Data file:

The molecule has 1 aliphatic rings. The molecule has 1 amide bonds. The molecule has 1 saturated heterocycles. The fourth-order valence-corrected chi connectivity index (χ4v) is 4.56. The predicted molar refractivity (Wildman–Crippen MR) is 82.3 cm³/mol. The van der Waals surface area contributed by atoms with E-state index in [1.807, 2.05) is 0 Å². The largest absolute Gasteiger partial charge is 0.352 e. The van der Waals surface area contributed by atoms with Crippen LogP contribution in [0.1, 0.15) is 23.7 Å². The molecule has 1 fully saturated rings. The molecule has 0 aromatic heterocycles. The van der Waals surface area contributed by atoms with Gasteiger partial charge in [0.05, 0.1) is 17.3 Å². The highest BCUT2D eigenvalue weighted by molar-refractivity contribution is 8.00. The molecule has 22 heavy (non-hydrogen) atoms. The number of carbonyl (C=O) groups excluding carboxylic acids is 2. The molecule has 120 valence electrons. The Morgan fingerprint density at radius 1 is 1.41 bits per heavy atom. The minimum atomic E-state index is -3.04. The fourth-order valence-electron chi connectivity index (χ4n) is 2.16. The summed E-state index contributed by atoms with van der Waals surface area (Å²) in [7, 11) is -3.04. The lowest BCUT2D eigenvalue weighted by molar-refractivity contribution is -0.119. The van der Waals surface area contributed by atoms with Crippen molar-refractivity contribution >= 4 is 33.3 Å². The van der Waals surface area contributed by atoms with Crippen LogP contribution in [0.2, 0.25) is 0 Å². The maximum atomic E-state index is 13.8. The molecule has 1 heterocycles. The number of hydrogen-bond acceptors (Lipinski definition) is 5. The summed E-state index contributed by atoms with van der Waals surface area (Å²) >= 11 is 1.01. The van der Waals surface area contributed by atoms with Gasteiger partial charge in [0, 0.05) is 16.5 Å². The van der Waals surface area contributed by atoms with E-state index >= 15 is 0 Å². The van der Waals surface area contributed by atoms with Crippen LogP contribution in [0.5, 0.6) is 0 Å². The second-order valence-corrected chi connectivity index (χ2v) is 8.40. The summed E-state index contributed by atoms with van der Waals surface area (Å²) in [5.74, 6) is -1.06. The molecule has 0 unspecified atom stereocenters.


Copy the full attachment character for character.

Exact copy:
The molecule has 1 aliphatic rings. The molecule has 1 amide bonds. The molecule has 1 saturated heterocycles. The fourth-order valence-corrected chi connectivity index (χ4v) is 4.56. The predicted molar refractivity (Wildman–Crippen MR) is 82.3 cm³/mol. The van der Waals surface area contributed by atoms with E-state index in [1.807, 2.05) is 0 Å². The largest absolute Gasteiger partial charge is 0.352 e. The van der Waals surface area contributed by atoms with Crippen LogP contribution in [0.1, 0.15) is 23.7 Å². The molecule has 1 fully saturated rings. The molecule has 0 aromatic heterocycles. The van der Waals surface area contributed by atoms with Gasteiger partial charge in [0.05, 0.1) is 17.3 Å². The highest BCUT2D eigenvalue weighted by molar-refractivity contribution is 8.00. The molecule has 22 heavy (non-hydrogen) atoms. The number of carbonyl (C=O) groups excluding carboxylic acids is 2. The molecule has 120 valence electrons. The Morgan fingerprint density at radius 1 is 1.41 bits per heavy atom. The minimum atomic E-state index is -3.04. The fourth-order valence-electron chi connectivity index (χ4n) is 2.16. The summed E-state index contributed by atoms with van der Waals surface area (Å²) in [7, 11) is -3.04. The lowest BCUT2D eigenvalue weighted by molar-refractivity contribution is -0.119. The van der Waals surface area contributed by atoms with Crippen molar-refractivity contribution >= 4 is 33.3 Å². The van der Waals surface area contributed by atoms with Crippen LogP contribution in [0.2, 0.25) is 0 Å². The maximum atomic E-state index is 13.8. The molecule has 1 heterocycles. The number of hydrogen-bond acceptors (Lipinski definition) is 5. The summed E-state index contributed by atoms with van der Waals surface area (Å²) >= 11 is 1.01. The van der Waals surface area contributed by atoms with Gasteiger partial charge in [0, 0.05) is 16.5 Å². The van der Waals surface area contributed by atoms with E-state index >= 15 is 0 Å². The van der Waals surface area contributed by atoms with Crippen LogP contribution in [0.5, 0.6) is 0 Å². The second-order valence-corrected chi connectivity index (χ2v) is 8.40. The summed E-state index contributed by atoms with van der Waals surface area (Å²) in [5.74, 6) is -1.06. The molecule has 0 unspecified atom stereocenters.